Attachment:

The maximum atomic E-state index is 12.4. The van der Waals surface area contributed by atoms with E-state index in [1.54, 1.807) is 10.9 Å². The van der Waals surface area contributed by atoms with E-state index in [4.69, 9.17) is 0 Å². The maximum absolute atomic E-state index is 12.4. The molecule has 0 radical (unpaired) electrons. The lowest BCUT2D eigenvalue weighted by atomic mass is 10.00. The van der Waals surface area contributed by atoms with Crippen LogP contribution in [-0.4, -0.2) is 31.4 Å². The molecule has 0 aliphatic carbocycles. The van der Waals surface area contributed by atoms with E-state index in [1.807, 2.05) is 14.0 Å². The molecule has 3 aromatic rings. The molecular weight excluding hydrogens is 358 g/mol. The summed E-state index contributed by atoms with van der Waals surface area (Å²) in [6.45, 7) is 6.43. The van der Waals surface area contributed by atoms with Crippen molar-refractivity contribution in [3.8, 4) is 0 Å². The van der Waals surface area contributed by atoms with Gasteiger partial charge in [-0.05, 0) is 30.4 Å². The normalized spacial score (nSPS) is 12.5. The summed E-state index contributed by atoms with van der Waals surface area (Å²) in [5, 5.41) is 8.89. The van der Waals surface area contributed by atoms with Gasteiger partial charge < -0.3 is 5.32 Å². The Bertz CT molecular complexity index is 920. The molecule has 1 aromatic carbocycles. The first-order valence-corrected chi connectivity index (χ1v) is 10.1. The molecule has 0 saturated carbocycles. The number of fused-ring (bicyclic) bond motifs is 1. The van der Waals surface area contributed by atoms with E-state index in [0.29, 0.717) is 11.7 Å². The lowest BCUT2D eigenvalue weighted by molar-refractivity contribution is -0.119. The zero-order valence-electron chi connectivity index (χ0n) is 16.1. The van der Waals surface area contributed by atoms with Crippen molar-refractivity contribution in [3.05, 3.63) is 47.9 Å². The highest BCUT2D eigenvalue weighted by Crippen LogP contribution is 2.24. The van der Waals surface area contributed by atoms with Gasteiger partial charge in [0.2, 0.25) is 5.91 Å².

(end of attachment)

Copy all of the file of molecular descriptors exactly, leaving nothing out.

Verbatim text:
The maximum atomic E-state index is 12.4. The van der Waals surface area contributed by atoms with E-state index in [1.54, 1.807) is 10.9 Å². The van der Waals surface area contributed by atoms with E-state index in [4.69, 9.17) is 0 Å². The maximum absolute atomic E-state index is 12.4. The molecule has 0 radical (unpaired) electrons. The lowest BCUT2D eigenvalue weighted by atomic mass is 10.00. The van der Waals surface area contributed by atoms with Crippen LogP contribution in [-0.4, -0.2) is 31.4 Å². The molecule has 0 aliphatic carbocycles. The van der Waals surface area contributed by atoms with E-state index in [1.807, 2.05) is 14.0 Å². The molecule has 3 aromatic rings. The molecular weight excluding hydrogens is 358 g/mol. The summed E-state index contributed by atoms with van der Waals surface area (Å²) in [6.45, 7) is 6.43. The van der Waals surface area contributed by atoms with Crippen molar-refractivity contribution in [3.8, 4) is 0 Å². The van der Waals surface area contributed by atoms with Gasteiger partial charge in [-0.05, 0) is 30.4 Å². The normalized spacial score (nSPS) is 12.5. The summed E-state index contributed by atoms with van der Waals surface area (Å²) in [5, 5.41) is 8.89. The van der Waals surface area contributed by atoms with Gasteiger partial charge < -0.3 is 5.32 Å². The Bertz CT molecular complexity index is 920. The molecule has 1 aromatic carbocycles. The first-order valence-corrected chi connectivity index (χ1v) is 10.1. The molecule has 0 saturated carbocycles. The number of fused-ring (bicyclic) bond motifs is 1. The van der Waals surface area contributed by atoms with E-state index in [0.29, 0.717) is 11.7 Å². The lowest BCUT2D eigenvalue weighted by molar-refractivity contribution is -0.119. The zero-order valence-electron chi connectivity index (χ0n) is 16.1. The van der Waals surface area contributed by atoms with Crippen molar-refractivity contribution in [3.05, 3.63) is 47.9 Å². The highest BCUT2D eigenvalue weighted by Crippen LogP contribution is 2.24. The van der Waals surface area contributed by atoms with Gasteiger partial charge in [0.2, 0.25) is 5.91 Å².